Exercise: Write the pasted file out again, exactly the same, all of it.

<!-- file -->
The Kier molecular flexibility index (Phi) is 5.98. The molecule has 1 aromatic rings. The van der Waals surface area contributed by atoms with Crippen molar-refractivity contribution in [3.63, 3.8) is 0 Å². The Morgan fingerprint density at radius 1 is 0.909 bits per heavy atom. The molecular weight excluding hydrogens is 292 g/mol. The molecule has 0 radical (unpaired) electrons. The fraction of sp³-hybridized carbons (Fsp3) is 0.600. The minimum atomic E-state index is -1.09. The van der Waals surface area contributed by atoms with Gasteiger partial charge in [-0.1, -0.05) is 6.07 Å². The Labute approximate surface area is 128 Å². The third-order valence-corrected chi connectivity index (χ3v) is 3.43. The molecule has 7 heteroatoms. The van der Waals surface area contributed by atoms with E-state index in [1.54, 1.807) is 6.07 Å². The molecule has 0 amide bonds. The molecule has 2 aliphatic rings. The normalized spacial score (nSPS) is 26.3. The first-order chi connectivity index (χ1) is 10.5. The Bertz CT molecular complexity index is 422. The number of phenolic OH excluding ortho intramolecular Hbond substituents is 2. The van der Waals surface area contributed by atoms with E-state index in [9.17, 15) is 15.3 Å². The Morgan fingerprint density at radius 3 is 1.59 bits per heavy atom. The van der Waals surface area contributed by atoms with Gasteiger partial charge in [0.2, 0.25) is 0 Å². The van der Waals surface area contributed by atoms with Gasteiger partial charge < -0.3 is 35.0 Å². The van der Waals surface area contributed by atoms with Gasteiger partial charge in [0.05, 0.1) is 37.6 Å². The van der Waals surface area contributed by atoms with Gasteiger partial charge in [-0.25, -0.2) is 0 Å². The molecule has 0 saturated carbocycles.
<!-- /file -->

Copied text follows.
The Kier molecular flexibility index (Phi) is 5.98. The molecule has 1 aromatic rings. The van der Waals surface area contributed by atoms with Crippen molar-refractivity contribution in [3.63, 3.8) is 0 Å². The Morgan fingerprint density at radius 1 is 0.909 bits per heavy atom. The molecular weight excluding hydrogens is 292 g/mol. The molecule has 0 radical (unpaired) electrons. The fraction of sp³-hybridized carbons (Fsp3) is 0.600. The minimum atomic E-state index is -1.09. The van der Waals surface area contributed by atoms with Gasteiger partial charge in [-0.1, -0.05) is 6.07 Å². The Labute approximate surface area is 128 Å². The third-order valence-corrected chi connectivity index (χ3v) is 3.43. The molecule has 7 heteroatoms. The van der Waals surface area contributed by atoms with E-state index in [1.54, 1.807) is 6.07 Å². The molecule has 0 amide bonds. The molecule has 2 aliphatic rings. The normalized spacial score (nSPS) is 26.3. The first-order chi connectivity index (χ1) is 10.5. The Bertz CT molecular complexity index is 422. The number of phenolic OH excluding ortho intramolecular Hbond substituents is 2. The van der Waals surface area contributed by atoms with E-state index in [9.17, 15) is 15.3 Å². The Morgan fingerprint density at radius 3 is 1.59 bits per heavy atom. The van der Waals surface area contributed by atoms with Gasteiger partial charge in [0.2, 0.25) is 0 Å². The van der Waals surface area contributed by atoms with Gasteiger partial charge < -0.3 is 35.0 Å². The van der Waals surface area contributed by atoms with Gasteiger partial charge in [0.05, 0.1) is 37.6 Å². The van der Waals surface area contributed by atoms with Gasteiger partial charge in [-0.25, -0.2) is 0 Å². The molecule has 0 saturated carbocycles.